15. Once cool, mix a tiny bit of water with a small amount of green gel food color and with a small (food use only) paintbrush, paint small strokes onto the macaron shells. Let dry.
  16. Pipe a small circle of vanilla basil frosting on the outer border of a macaron shell. This creates a dam so the lemon curd does not ooze out.
  17. Fill the center of the macaron with the lemon curd and top with another macaron shell.

Vanilla Basil Buttercream

½ c. whole milk
3 tbsp. flour
⅛ tsp. salt
4 oz. (1 stick) unsalted butter, room temperature
½ c. sugar
½ tsp. vanilla extract
3 tbsp. fresh basil, finely minced and stems discarded


  1. In a small pot over medium heat, whisk milk, salt and flour until combined.
  2. Continuously whisk mixture until thickened to a pudding like consistency.
  3. Once thickened, strain through a mesh strainer into a bowl with a spatula to remove lumps.
  4. Place a piece of plastic wrap on top of the flour mixture (to prevent skin from forming) and put bowl into the fridge until fully cool.
  5. In a mixer bowl fitted with the whisk attachment, mix the sugar and butter on high speed until fluffy and pale about, 5-10 minutes.
  6. Add the chilled flour mixture and continue to whip on high speed until the sugar is completely dissolved and the mixture is no longer gritty, about 5-10 minutes.
  7. Add the vanilla extract and minced basil and mix until combined.

Lemon Curd

5 egg yolks
1 ¼ c. sugar
⅓ c. lemon juice
zest of 4 lemons
1 pinch of kosher salt
4 oz. (1 stick) cold butter, cut into 8 pieces


  1. Start a double boiler by adding water in a small pot and bringing it to a simmer.
  2. In a medium metal bowl, whisk egg yolks and sugar until smooth. (Make sure the metal bowl is wider than the small pot of water.)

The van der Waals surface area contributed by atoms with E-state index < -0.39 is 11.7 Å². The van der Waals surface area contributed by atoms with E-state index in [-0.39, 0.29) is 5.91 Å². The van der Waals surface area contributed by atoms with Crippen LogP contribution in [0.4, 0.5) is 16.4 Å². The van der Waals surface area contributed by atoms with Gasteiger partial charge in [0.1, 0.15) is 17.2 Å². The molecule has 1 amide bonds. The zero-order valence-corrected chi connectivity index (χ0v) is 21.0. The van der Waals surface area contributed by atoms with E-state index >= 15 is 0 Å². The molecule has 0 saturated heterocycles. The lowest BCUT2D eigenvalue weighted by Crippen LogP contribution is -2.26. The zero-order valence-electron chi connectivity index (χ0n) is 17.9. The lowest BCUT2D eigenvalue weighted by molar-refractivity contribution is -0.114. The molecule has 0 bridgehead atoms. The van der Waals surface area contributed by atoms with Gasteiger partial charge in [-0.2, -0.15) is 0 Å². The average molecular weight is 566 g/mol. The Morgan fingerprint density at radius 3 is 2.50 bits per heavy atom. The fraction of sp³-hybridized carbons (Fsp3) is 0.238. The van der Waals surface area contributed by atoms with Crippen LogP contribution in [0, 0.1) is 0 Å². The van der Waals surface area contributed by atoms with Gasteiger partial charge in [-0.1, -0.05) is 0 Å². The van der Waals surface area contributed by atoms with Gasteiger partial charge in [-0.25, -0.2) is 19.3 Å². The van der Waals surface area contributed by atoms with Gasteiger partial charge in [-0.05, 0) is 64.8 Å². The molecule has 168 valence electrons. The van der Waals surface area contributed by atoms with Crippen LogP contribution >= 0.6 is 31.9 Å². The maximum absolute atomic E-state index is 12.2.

3. Add the lemon juice, lemon zest and salt and mix until combined.
  4. Place the metal bowl above the small pot of simmering water and whisk until the mixture is thickened. About 8 minutes or around 170˚
  5. Once thickened, remove from heat and stir in butter one piece at a time, making sure each piece has melted before adding the next.
  6. Place a piece of plastic wrap on the surface of the curd to prevent a skin from forming and refrigerate up to 2 weeks.

*Macaron recipe adapted from Bouchon Bakery by Thomas Keller, Sebastien Rouxel.
** Lemon curd recipe adapted from Alton Brown.

Garlic Naan

Garlic Naan 1As much as I love trying out new restaurants and cuisines, I have a terrible habit of ordering the same menu items wherever I go. It’s not that I don’t like trying new things, I suppose I know what I like and I always crave that same dish every time. For example, at Thai restaurants it would be pad thai, chow fun at Chinese restaurants, gyro at Greek restaurants and chicken tikka masala and naan at Indian restaurants. Which brings us to today’s recipe, naan. As a lover of all things bread, fresh naan is one of those things that I can eat every day without complaint. (My waistline on the other hand is another story.) Glistening with melted garlic butter and specks of kosher salt, this buttery, chewy, slightly salty, sweet and crispy yeast bread is amazing.
Garlic Naan 4Garlic Naan 8What makes this garlic naan extra garlicky is the addition of granulated garlic to the yeast dough. That plus the chunks of fresh garlic in the melted butter makes this a flavor bomb that is just waiting to be consumed.
Garlic Naan 7 Garlic Naan 6If you’ve never worked with yeast before, I can understand why you would be wary of this recipe. Don’t be scared! Yes, the yeast can die on you but you can easily dump it out and try again if it fails. Just make sure that the filtered (don’t use tap water!) water is not over 115˚F when you add the yeast. Before I got a thermapen (Which btw, is awesome. It is worth every penny), I used to stick my finger in the water and if I didn’t have to immediately pull out my finger from the heat, I knew it was ready to go. Silly I know, but desperate times call for desperate measures.